The overriding objective in the development of these guidelines was ensuring efficient disbursement of the Fund to services, which catalyse improved health outcomes. This will be achieved, initially (in the first five years) through the targeting of specific areas of concern including Maternal and child Health and selected Non-Communicable Diseases (NCDs), Road Traffic Injuries (RTIs) and other public health emergencies.

    These guidelines, according to the Honourable Minister of Health, Professor Isaac Adewole, have been painstakingly articulated and employ innovative public and private sector led processes.

    Adewole said, “I have the strong conviction that results from the successful implementation of the provisions of the guidelines will no doubt set Nigeria on track towards accelerating UHC.

    “This document will be regularly reviewed in line with emerging clinical and fiscal developments including best practices that will emerge from its implementation. It is therefore my desire that all actors in the health sector adequately support the implementation of the guidelines for the benefit of every Nigerian. I therefore recommend the guidelines to all stakeholders for appropriate Implementation of the BHCPF.”

    No doubt, the implementation of the NHAct (2014) will bring great transformation to the health care system in Nigeria, and everything that can make the NHAct (2014) work have been put in place. Stakeholders who spoke with LEADERSHIP are calling on the federal government to implement the act and allocate the grant of not less than one percent of Consolidated Revenue Fund in the 2017 budget.

    Former governor, Cross River state, Mr. Donald Duke, in an exclusive interview with LEADERSHIP advocated that the NHAct should be implemented as it is the only last hope of the poor in the country in accessing adequate health care.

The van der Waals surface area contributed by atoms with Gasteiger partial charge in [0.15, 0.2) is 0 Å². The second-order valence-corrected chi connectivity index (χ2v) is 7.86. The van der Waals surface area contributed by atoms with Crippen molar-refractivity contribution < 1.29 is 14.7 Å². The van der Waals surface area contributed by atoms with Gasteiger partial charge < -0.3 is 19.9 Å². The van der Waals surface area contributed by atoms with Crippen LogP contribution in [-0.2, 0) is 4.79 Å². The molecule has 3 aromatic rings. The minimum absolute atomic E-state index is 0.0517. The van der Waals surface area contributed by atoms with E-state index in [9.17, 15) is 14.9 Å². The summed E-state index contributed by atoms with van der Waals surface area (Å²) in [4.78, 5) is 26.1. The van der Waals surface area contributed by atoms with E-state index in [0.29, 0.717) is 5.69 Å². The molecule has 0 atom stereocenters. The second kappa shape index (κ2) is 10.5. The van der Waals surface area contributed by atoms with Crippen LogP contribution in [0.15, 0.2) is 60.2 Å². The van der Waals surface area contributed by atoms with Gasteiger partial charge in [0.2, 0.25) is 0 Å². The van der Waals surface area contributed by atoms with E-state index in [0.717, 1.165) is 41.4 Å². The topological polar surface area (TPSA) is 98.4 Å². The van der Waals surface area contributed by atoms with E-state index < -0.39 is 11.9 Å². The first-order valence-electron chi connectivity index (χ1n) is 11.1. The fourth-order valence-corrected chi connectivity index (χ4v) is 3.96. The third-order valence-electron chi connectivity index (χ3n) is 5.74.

Duke said, “Until Nigeria localizes medicine, making medical services available within commmunities, the country will not get it right. Ultimately, we need to have medical insurance, we need to ensure that whether a citizen has a job or not, his/her health is not compromised. I think Nigeria has the intelligence to make it work.”

    In the same vein, The Vice President, Prof. Yemi Osibajo, at a stakeholder’s meeting involving key players in the health sector towards scaling up innovative solutions for efficient health care systems recently in Abuja stressed the need for a comprehensive NHIS to ensure quality healthcare delivery to all Nigerians.

    Osinbajo however called for public private partnership (PPP) for effective healthcare delivery in Nigeria.

    He said, “A comprehensive NHIS is needed to ensure quality healthcare delivery to the citizenry but government cannot finance healthcare from public funds alone hence the participation of the private sector was pertinent.”

    Senator Olanrewaju Tejuoso, representing Ogun Central at the National Assembly, at the senate plenary hearing on the 2017-2019 medium term expenditure framework expressed shock over the non implementation of the NHAct (2014).

    Tejuoso however recommended that the senate should look into the act and see how it can be implemented in the 2017 health budget.